The Life of Joan of Arc, Part I
by Emily Rose Hennings

           France was fighting with England in a war that would later be called "The Hundred Years War." Queen Isabella of France had sided with, Duke Philip of Burgundy, to persuade the mad King Charles VI to sign a treaty with England. This treaty promised English military support to Philip against the French loyalists as well as an agreement that Henry V of England would marry the French Princess Catherine and become King of France and England. This treaty was signed in 1415 and is known as the Treaty of Troyes.
           By 1422, both kings were dead. John the Duke of Bedford was assigned as regent for the infant King Henry VI, who was proclaimed the King of France and England. The true French heir Charles VII was living in exile near the Loire River while his mother was spreading rumors against his legitimacy.

Charles VII, the Dauphin                           John, the Duke of Bedford

             France was divided between Burgundians who followed the English and faithful followers of the French Dauphin or heir apparent, Charles VII. These were the turbulent times Joan of Arc was born into.

Joan as a peasant

          Joan was born in 1412 in the Valley of the Meuse in the small farming Village of Domremy. Domremy was located in Burgundian territory right on the border of France, although some said it was, in fact, in the neighboring country of Lorraine. None of this mattered to the citizens of Domremy. However, they believed themselves to be French and were loyal to their Dauphine. The Hundred Year War had gone on for so long that no one alive could remember a time of peace. There were many raids that caused the entire population of her village, livestock as well as people, to flee to the nearby castle for protection.
          Domremy was like any other farming village of the late Middle Ages. Its houses of stone had no more than three rooms with simple earth floors and a central hearth for heat. Joan's house was no exception. It stood to the right of the village church with a large garden in the back. Joan spent much of her time working in the garden or helping her mother with the housework. Joan grew up like every other peasant girl of Domremy. She learned to spin and tend the village flock, she danced on holidays, and cared for the sick. She never learned to read or write. What made Joan different from the other girls was her incredible faith.
          It is said that Joan went to confession every day even when she was so young she had nothing worth confessing. She would sit and pray in front of the statues of Saints Catherine and Margaret for hours in such a deep trance she would not feel the pinch of her older brother. Joan loved the sound of the church bells ringing. She is said to have encouraged the bell ringer with small cakes so he would not forget to ring the bells on time. Whenever Joan heard the bells calling people to mass she would stop her work and pray.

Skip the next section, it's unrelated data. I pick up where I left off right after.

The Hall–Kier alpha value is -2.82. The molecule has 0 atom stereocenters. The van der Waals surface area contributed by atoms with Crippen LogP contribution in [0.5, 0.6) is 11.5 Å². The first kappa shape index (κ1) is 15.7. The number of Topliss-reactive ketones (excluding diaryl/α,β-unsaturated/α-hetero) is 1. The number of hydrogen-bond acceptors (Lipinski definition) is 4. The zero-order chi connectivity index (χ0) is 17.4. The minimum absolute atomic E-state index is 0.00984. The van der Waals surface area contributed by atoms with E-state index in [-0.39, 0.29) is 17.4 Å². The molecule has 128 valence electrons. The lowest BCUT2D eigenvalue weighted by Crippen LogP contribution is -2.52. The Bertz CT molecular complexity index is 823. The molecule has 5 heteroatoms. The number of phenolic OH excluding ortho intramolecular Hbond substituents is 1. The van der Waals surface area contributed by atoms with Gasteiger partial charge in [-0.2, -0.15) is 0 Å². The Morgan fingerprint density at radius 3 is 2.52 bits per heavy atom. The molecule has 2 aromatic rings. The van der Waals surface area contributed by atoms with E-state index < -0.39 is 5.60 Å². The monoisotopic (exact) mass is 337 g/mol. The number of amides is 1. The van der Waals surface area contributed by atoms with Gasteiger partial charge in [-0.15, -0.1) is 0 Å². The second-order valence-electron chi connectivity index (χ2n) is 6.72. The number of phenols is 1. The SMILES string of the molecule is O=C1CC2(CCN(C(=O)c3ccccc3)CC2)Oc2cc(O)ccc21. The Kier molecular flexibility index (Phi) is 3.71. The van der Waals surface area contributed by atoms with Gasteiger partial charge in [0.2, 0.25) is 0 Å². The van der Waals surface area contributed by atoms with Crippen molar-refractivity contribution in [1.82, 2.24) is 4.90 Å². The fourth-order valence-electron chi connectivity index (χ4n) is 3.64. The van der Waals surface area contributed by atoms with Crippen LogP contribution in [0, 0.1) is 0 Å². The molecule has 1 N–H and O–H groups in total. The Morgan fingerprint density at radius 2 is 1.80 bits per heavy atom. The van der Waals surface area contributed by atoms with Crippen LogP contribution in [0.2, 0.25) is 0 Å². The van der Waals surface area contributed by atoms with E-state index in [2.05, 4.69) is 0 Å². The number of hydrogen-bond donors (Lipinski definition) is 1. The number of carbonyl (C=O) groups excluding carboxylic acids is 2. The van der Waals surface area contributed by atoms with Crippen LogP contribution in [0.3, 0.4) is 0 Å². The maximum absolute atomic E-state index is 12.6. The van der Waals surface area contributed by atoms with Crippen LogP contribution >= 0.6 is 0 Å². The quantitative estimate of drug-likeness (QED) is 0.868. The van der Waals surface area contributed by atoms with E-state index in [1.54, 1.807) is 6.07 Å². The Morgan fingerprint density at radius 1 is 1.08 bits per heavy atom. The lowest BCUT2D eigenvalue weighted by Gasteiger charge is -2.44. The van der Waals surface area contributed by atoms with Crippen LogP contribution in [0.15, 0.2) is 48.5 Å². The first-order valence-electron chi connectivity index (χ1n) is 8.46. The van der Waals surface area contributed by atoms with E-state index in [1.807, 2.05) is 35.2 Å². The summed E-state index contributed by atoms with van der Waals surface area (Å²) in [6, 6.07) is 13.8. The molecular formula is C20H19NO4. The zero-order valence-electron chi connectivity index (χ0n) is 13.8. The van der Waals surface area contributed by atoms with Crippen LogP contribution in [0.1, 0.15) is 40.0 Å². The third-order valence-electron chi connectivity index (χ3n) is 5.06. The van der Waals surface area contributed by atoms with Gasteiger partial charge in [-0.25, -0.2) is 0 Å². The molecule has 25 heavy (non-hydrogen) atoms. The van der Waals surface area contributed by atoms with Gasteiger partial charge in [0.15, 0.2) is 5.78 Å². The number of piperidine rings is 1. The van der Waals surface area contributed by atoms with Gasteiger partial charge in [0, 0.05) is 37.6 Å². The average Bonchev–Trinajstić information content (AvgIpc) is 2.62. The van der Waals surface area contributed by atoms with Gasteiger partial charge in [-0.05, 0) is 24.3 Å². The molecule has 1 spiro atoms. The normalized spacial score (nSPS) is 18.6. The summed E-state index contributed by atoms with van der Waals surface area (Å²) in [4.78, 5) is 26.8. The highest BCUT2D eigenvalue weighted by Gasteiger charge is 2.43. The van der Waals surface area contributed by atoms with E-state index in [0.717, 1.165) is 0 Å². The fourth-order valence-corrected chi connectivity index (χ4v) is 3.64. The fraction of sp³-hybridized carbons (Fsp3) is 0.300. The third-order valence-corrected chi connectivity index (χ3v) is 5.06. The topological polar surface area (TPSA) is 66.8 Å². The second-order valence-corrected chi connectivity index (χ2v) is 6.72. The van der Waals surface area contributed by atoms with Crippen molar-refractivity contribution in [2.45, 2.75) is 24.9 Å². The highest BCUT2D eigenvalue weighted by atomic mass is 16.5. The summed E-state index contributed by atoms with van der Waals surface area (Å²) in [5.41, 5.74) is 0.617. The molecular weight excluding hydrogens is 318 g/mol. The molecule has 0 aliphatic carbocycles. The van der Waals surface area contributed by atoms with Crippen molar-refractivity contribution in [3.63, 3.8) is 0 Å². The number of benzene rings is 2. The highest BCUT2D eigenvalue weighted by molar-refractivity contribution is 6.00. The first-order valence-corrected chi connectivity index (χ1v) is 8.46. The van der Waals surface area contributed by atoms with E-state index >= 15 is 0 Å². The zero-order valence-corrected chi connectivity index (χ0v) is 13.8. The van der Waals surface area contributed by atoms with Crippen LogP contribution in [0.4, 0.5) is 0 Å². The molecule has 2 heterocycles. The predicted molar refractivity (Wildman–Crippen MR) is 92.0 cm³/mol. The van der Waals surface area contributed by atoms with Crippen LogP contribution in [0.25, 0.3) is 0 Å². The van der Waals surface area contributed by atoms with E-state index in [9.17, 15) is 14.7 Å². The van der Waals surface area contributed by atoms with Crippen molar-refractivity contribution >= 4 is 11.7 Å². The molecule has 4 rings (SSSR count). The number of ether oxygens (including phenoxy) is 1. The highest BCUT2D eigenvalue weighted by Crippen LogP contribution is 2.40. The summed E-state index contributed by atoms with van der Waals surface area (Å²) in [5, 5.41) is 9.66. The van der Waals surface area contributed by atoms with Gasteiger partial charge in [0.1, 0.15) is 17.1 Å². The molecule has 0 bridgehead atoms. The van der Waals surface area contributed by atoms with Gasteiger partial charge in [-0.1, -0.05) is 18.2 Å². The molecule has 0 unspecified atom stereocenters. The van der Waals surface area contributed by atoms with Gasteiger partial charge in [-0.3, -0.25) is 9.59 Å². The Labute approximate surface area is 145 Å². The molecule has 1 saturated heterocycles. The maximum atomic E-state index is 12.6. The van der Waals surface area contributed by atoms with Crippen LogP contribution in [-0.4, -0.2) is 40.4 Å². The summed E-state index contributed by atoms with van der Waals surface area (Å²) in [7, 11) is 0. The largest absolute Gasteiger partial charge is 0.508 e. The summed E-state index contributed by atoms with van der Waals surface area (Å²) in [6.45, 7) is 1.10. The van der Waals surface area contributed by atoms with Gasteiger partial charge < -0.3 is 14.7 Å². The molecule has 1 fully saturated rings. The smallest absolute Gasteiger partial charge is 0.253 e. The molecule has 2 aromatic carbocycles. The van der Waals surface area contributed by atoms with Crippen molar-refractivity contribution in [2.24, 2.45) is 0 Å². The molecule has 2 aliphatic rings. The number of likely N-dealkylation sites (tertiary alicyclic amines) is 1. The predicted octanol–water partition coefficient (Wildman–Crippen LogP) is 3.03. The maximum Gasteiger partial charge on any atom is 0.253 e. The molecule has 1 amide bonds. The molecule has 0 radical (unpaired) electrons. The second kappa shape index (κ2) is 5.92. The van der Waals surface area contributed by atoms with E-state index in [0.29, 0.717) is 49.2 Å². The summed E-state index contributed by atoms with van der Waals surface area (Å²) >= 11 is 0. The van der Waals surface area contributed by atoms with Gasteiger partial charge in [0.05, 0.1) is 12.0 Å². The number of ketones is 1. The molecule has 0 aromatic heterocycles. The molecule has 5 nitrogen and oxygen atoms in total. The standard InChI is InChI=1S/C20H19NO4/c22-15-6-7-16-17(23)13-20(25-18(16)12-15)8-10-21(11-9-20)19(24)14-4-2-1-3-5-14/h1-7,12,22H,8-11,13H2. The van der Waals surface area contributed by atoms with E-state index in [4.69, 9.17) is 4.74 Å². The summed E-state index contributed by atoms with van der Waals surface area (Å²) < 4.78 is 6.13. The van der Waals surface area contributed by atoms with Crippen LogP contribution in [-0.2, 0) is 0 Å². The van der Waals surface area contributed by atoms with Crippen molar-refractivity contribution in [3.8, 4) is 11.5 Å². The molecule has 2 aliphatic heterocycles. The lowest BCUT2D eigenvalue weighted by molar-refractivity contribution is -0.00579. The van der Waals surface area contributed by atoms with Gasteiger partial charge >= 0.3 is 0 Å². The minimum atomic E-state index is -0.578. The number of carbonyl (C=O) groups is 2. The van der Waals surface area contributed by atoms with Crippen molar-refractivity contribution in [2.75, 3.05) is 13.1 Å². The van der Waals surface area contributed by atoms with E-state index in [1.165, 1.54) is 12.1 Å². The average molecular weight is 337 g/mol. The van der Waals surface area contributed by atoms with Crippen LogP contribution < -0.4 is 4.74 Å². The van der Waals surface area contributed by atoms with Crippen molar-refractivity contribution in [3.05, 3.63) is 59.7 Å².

Joan’s house and the River Meuse

          One day, when Joan was about twelve years old, she was working in her father's garden. When the church bells rang she later claimed that a bright light appeared coming from the direction of the church. A voice spoke from the light telling her "Be a good girl, Joan, and pious. Great things are expected of you." Joan said it was not until the third time she saw the light and heard the voice that she recognized whom it was. She believed it was the Archangel Michael, Captain of the Armies of Heaven and Defender of France. He had great wings and was covered with a golden light, and the Hosts of Heaven stood behind him. Joan wept when she saw Saint Michael with fear and elation. This vision became more and more frequent, up to three times a week, she later recalled.
          Joan told no one of her visions, not even her priest. In the weeks that followed the first visitation, Saint Catherine and Margaret spoke to Joan. Saint Michael told her they were to be her guardians and counselors. Joan followed the example of her beloved saints and swore to remain a virgin "as long as it pleased God. Joan said she could hear her voices best in the rustle of leaves and the church bells.

Joan seeing her vision

          The voices continued to speak to her for more than four years. Until one day Saint Michael came and told her of her mission. He said she must raise the siege of Orleans, crown the King at Reims and drive the English from the kingdom of France. Joan wept for she could not understand how she, a peasant girl who knew nothing of horses or warfare, could lead the army of France.



Brooks, Polly Schoyer. Beyond the Myth the Story of Joan of Arc. New York: Harper Collins Publishers, 1990

Dana, Barbara. Young Joan. New York: Harper Collins, 1991

Shaw, Bernard. Saint Joan. New York: Penguin Books, 1924

Twain, Mark. Personal Recollections of Joan of Arc. New York: Random House Value Publishing, Inc.1995

Williams, Jay. Joan of Arc. New York: American Heritage Publishing Co., Inc, 1963

Picture Credit:

Picture #1 - "Charles VII the Dauphin" from: Joan of Arc

Picture #2 - "Philip Duke of Burgundy" from: Joan of Arc

Picture #3 - "Map of Joan's France" from: Joan of Arc

Picture #4 - "Joan of Arc as a peasant" from: Joan of Arc

Picture #5 - "Joan's house" from: Beyond the Myth The Story of Joan of Arc

Picture #6 - "the River Meuse and Oak forest" from: Beyond the Myth The Story of Joan of Arc

Picture #7- "Joan seeing her vision" from: Personal Recollections of Joan of Arc